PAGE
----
Mayor urges Ottawa residents to report large gatherings as Ontario limits size of social activities
OTTAWA -- As Ontario scales back the size of parties and gatherings in Ottawa, Mayor Jim Watson is urging residents to report large gatherings to the city's 311 line.
Starting Friday, social gathering limits in Ottawa, Toronto and Peel Region are limited to 10 people indoors and 25 outdoors. The new rules apply to social gatherings at homes and organized public events held on private property or in parks.
Speaking on CTV Morning Live Friday morning, Mayor Jim Watson said he supported Premier Doug Ford's move to roll back social gathering limits to help limit the spread of COVID-19.
"The reality is the bulk of these cases that are being transmitted are coming from these private parties, from large weddings gatherings, barbecues, keg parties and so on."
Ottawa Bylaw and Regulatory Services will continue to enforce the social gathering limits. The city announced before the Labour Day weekend that Ottawa Bylaw and Ottawa Police would be monitoring social gatherings, especially around university and college campuses.
Premier Ford announced on Thursday the fine for anyone who organizes a private gathering that exceeds the limits is a minimum of $10,000. Anyone caught violating the COVID-19 rules at a gathering faces a $750 fine.
Mayor Watson told CTV Morning Live that people should call 311 if they see big gatherings.
"I don't think there's an alternative. People say it's a snitch line, but you know you're calling because you want to protect your child's safety and your safety and your health," said Watson.
"So, if you have a neighbour who's being irresponsible on one side of you and the neighbour on the other side following all the rules, that neighbour is putting you and your family at risk. We need to sort of nip this in the bud because it's dangerous for people's health."
The new rules on social gathering limits don't apply to events and gatherings held in "staffed businesses" or facilities, including restaurants, movie theatres, banquet halls, convention centres and gyms.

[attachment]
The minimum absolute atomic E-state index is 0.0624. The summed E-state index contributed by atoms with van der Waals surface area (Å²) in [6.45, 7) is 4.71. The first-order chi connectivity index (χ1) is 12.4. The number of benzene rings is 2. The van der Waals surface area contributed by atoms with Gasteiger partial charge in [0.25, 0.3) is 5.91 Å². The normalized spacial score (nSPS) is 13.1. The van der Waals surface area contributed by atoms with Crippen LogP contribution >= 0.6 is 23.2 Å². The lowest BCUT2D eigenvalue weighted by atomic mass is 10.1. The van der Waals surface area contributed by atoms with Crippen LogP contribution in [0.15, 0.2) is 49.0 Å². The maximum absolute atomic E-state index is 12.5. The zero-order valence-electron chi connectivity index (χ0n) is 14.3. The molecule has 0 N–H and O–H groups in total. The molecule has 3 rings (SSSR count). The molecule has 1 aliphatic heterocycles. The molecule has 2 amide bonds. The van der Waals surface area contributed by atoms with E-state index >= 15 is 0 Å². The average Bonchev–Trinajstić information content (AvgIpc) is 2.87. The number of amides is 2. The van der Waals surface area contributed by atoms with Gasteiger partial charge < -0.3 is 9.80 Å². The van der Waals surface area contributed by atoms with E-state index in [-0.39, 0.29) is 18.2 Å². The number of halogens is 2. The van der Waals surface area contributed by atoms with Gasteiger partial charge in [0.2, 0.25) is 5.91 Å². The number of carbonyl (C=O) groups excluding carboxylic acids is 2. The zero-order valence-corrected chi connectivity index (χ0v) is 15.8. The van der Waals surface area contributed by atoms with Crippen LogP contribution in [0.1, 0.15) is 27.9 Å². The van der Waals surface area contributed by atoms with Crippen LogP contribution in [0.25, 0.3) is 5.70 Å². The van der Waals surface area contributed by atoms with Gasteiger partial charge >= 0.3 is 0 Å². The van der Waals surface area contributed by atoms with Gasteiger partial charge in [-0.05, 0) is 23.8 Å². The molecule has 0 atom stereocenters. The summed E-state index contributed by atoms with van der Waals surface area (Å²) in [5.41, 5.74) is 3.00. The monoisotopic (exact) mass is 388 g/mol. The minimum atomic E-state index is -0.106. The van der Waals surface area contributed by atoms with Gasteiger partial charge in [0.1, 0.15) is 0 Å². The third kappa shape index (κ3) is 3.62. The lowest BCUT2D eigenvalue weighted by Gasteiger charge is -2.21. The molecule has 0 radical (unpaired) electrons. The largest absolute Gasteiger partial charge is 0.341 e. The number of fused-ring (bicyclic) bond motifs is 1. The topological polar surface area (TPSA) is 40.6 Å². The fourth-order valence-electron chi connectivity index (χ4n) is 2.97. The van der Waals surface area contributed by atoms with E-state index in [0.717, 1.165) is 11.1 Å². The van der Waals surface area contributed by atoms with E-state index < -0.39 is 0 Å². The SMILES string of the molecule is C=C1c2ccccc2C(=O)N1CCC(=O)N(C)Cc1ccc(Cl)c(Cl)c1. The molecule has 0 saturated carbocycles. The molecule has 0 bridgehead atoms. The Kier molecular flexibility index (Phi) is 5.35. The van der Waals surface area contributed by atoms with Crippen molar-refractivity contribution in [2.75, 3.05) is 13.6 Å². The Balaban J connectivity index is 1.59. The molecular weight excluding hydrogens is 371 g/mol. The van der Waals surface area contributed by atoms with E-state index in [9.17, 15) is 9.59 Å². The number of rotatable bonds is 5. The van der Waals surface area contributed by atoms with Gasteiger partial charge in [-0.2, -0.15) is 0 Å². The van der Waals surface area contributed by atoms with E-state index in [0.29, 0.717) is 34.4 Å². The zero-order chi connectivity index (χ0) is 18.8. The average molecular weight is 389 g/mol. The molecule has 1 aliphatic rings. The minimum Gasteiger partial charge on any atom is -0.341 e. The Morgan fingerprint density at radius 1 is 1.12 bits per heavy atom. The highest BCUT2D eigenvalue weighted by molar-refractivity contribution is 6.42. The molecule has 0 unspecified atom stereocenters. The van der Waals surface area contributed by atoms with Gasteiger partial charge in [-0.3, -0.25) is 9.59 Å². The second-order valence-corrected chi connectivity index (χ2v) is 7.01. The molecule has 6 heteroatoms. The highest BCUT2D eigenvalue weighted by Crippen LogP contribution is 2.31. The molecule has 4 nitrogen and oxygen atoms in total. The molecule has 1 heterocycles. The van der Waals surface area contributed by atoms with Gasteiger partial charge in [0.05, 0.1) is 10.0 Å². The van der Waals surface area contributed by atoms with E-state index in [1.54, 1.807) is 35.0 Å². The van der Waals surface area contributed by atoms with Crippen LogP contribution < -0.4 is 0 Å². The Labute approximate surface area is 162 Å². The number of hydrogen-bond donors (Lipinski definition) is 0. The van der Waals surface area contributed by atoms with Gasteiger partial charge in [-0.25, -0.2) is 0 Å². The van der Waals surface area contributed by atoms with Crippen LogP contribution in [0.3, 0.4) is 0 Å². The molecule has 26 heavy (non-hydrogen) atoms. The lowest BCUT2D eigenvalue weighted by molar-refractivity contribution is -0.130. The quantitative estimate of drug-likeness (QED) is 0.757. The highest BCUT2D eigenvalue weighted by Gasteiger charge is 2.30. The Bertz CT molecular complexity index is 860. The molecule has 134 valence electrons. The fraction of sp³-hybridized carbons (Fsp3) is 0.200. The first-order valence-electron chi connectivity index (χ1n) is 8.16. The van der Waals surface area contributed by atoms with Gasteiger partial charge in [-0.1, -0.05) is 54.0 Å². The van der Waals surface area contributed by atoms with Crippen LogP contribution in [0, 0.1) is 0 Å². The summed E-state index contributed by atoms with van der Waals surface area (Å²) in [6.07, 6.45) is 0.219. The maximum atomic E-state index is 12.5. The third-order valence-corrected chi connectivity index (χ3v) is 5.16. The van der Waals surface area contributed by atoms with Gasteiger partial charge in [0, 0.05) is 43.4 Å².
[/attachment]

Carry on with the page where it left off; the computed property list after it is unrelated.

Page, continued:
"The restaurants, bars and gyms have actually been good players. I'm sure at some point there will be a case where it can be traced back to a restaurant, bar," said Watson.
"But that's why we're telling our Bylaw folks – they're going in, and if the waiter is not wearing a mask, if they're not asking for contact information – no more warnings, you'll be fined and the ticket is pretty steep."
CTV Morning Live host Leslie Roberts asked the Mayor Watson about a proposal in British Columbia to limit social gatherings to a maximum of six people.
"I suppose you can go to the ultimate, and say why not have anyone over. You gotta be reasonable, and I think 10 is a reasonable number," said Watson.
"In a house, you can spread out and respect physical distancing quite easily with 10 people. With the outdoor number going down to 25, people generally have a fairly good size big back yard you can socially distance."
The mayor says Ottawa Police will be supporting bylaw when dealing with larger gatherings.
"At the end of the day, we don't want to go and ticket people, but we've been very patient and kind. We're one of three hot spots."